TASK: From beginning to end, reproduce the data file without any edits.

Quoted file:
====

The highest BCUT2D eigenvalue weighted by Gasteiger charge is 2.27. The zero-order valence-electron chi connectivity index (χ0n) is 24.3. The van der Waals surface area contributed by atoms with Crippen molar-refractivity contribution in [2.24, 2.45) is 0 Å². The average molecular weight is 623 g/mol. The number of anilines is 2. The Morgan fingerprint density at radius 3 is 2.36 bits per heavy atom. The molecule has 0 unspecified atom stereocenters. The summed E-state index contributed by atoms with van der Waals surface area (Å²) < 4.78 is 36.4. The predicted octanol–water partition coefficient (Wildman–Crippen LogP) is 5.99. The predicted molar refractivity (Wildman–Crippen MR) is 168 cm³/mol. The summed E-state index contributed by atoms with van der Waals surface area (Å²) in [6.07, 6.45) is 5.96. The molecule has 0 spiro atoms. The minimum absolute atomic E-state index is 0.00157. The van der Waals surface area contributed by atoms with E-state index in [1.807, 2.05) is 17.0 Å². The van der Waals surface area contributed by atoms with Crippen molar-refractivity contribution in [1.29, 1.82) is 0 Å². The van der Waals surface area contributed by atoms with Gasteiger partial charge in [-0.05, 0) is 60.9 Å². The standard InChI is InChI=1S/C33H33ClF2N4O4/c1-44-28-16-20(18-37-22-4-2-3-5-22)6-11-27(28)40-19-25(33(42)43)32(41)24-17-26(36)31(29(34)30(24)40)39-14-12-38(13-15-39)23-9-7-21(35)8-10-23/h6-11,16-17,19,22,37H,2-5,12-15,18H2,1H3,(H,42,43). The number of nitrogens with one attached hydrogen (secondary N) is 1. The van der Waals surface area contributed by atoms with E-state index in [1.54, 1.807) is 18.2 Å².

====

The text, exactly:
The highest BCUT2D eigenvalue weighted by Gasteiger charge is 2.27. The zero-order valence-electron chi connectivity index (χ0n) is 24.3. The van der Waals surface area contributed by atoms with Crippen molar-refractivity contribution in [2.24, 2.45) is 0 Å². The average molecular weight is 623 g/mol. The number of anilines is 2. The Morgan fingerprint density at radius 3 is 2.36 bits per heavy atom. The molecule has 0 unspecified atom stereocenters. The summed E-state index contributed by atoms with van der Waals surface area (Å²) < 4.78 is 36.4. The predicted octanol–water partition coefficient (Wildman–Crippen LogP) is 5.99. The predicted molar refractivity (Wildman–Crippen MR) is 168 cm³/mol. The summed E-state index contributed by atoms with van der Waals surface area (Å²) in [6.07, 6.45) is 5.96. The molecule has 0 spiro atoms. The minimum absolute atomic E-state index is 0.00157. The van der Waals surface area contributed by atoms with E-state index in [1.807, 2.05) is 17.0 Å². The van der Waals surface area contributed by atoms with Crippen molar-refractivity contribution in [1.29, 1.82) is 0 Å². The van der Waals surface area contributed by atoms with Gasteiger partial charge in [-0.05, 0) is 60.9 Å². The standard InChI is InChI=1S/C33H33ClF2N4O4/c1-44-28-16-20(18-37-22-4-2-3-5-22)6-11-27(28)40-19-25(33(42)43)32(41)24-17-26(36)31(29(34)30(24)40)39-14-12-38(13-15-39)23-9-7-21(35)8-10-23/h6-11,16-17,19,22,37H,2-5,12-15,18H2,1H3,(H,42,43). The number of nitrogens with one attached hydrogen (secondary N) is 1. The van der Waals surface area contributed by atoms with E-state index in [1.54, 1.807) is 18.2 Å².